METHANE IN WYOMING
is coalbed methane?
does coalbed methane form?
At these different stages of coalification, various hydrocarbons (called volatile matter, including methane), along with carbon dioxide, nitrogen, and water, are released. Increased temperatures throughout burial drive off volatile matter. The coalification process can stop at any time, depending on geologic conditions, leaving what we see today as varying ranks of coal. Much of the methane generated by the coalification process escapes to the surface or migrates into adjacent reservoir or other rocks, but a portion is trapped within the coal itself, primarily adsorbed on or absorbed within micropores of the coal.
are the two types of coalbed methane?
When a coal's temperature underground reaches about 122°F (Figure 1), and after a sufficient amount of time, most of the biogenic methane has been generated, about two-thirds of the original moisture has been expelled, and the coal attains an approximate rank of subbituminous (Rightmire, 1984). As the temperature increases above 122°F through increased burial or increased geothermal gradient, thermogenic processes begin and additional water, carbon dioxide, and nitrogen are generated as coalification proceeds to approximately the rank of high volatile bituminous (Rightmire, 1984). Maximum generation of carbon dioxide, with little methane generation occurs at about 210°F. Generation of thermogenic methane begins in the higher ranks of the high volatile bituminous coals, and at about 250°F, generation of methane exceeds generation of carbon dioxide. Maximum generation of methane from coal occurs at about 300°F. With even higher temperatures and higher rank coals, methane is still generated, but at somewhat lower volumes (Rightmire, 1984).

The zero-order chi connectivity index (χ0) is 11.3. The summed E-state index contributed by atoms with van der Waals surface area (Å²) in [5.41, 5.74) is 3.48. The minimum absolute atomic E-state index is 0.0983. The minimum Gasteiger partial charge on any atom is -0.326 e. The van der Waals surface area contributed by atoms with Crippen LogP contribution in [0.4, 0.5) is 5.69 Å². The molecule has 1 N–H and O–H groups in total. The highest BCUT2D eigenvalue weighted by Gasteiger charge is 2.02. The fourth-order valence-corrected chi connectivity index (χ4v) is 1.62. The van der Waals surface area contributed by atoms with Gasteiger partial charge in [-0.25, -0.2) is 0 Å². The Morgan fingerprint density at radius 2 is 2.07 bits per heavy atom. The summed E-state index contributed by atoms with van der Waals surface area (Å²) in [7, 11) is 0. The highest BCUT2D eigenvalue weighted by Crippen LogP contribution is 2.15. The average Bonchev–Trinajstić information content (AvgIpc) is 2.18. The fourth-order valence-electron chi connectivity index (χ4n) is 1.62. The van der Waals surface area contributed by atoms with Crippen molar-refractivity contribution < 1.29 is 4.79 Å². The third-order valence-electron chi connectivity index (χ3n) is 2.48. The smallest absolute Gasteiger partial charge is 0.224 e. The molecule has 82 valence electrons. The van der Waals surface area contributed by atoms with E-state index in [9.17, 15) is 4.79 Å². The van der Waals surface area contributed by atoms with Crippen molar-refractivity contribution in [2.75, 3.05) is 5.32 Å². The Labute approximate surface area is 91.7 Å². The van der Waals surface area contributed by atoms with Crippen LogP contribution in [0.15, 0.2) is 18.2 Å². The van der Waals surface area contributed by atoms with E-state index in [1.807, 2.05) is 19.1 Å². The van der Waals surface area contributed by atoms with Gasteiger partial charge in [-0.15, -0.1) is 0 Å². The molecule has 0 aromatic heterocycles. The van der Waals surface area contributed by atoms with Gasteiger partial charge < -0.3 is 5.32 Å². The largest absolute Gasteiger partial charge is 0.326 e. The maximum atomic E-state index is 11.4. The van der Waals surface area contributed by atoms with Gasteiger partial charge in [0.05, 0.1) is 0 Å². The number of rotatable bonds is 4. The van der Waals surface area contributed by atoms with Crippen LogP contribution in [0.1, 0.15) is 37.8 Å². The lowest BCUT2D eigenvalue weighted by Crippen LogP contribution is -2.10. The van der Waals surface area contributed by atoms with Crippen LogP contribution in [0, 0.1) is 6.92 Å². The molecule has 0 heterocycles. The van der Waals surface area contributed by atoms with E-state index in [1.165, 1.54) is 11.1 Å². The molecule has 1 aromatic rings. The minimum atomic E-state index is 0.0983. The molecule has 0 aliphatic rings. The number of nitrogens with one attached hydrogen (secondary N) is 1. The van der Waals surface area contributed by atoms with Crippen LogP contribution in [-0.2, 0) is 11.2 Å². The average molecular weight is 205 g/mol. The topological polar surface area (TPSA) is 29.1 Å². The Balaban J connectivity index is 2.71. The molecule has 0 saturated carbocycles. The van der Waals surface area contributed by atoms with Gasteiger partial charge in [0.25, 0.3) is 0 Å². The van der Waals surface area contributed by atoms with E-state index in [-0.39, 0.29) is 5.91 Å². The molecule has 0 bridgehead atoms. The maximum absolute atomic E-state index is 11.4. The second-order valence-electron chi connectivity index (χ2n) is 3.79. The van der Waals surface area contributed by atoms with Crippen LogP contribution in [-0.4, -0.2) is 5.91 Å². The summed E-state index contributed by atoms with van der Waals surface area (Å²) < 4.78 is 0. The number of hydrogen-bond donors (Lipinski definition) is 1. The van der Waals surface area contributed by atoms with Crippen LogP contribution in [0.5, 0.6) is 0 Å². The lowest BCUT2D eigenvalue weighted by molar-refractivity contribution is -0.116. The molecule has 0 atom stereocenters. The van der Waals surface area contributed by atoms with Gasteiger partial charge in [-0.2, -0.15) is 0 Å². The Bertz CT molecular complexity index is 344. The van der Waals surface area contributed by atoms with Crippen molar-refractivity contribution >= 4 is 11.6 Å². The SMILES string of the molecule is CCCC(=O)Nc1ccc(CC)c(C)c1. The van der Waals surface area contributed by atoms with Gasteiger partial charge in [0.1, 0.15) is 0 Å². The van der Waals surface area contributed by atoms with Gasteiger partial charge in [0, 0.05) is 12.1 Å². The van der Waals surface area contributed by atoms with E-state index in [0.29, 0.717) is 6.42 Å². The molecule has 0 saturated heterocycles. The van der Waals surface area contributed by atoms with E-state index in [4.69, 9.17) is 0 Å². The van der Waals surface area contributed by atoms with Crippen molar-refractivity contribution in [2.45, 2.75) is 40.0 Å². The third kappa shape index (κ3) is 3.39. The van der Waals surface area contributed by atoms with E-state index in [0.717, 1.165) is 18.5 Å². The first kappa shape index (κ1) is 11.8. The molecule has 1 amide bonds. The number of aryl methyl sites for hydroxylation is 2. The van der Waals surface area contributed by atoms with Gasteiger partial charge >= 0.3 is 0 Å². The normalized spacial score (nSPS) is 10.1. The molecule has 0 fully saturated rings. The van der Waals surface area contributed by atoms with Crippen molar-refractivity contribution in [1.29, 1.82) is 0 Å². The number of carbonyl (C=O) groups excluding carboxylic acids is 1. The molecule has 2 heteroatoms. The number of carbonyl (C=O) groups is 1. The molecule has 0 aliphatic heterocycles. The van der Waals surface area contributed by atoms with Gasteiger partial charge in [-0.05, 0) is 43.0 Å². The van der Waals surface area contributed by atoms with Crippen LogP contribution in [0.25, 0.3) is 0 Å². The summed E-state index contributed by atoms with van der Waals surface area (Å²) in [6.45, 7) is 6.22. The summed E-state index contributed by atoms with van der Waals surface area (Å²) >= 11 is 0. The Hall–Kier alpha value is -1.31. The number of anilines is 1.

does coalbed methane occur in the coal?
According to Yee and others (1993), coalbed methane is stored in four ways: 1) as free gas within the micropores (pores with a diameter of less than .0025 inches) and cleats (sets of natural fractures in the coal); 2) as dissolved gas in water within the coal; 3) as adsorbed gas held by molecular attraction on surfaces of macerals (organic constituents that comprise the coal mass), micropores, and cleats in the coal; and 4) as absorbed gas within the molecular structure of the coal molecules. The amount of methane present within a particular volume of coal is very large. Coals at shallower depths with good cleat development contain significant amounts of free and dissolved gas while the percentage of adsorbed methane generally increases with increasing pressure (depth) and coal rank
types of coal and coalbed methane occur in Wyoming?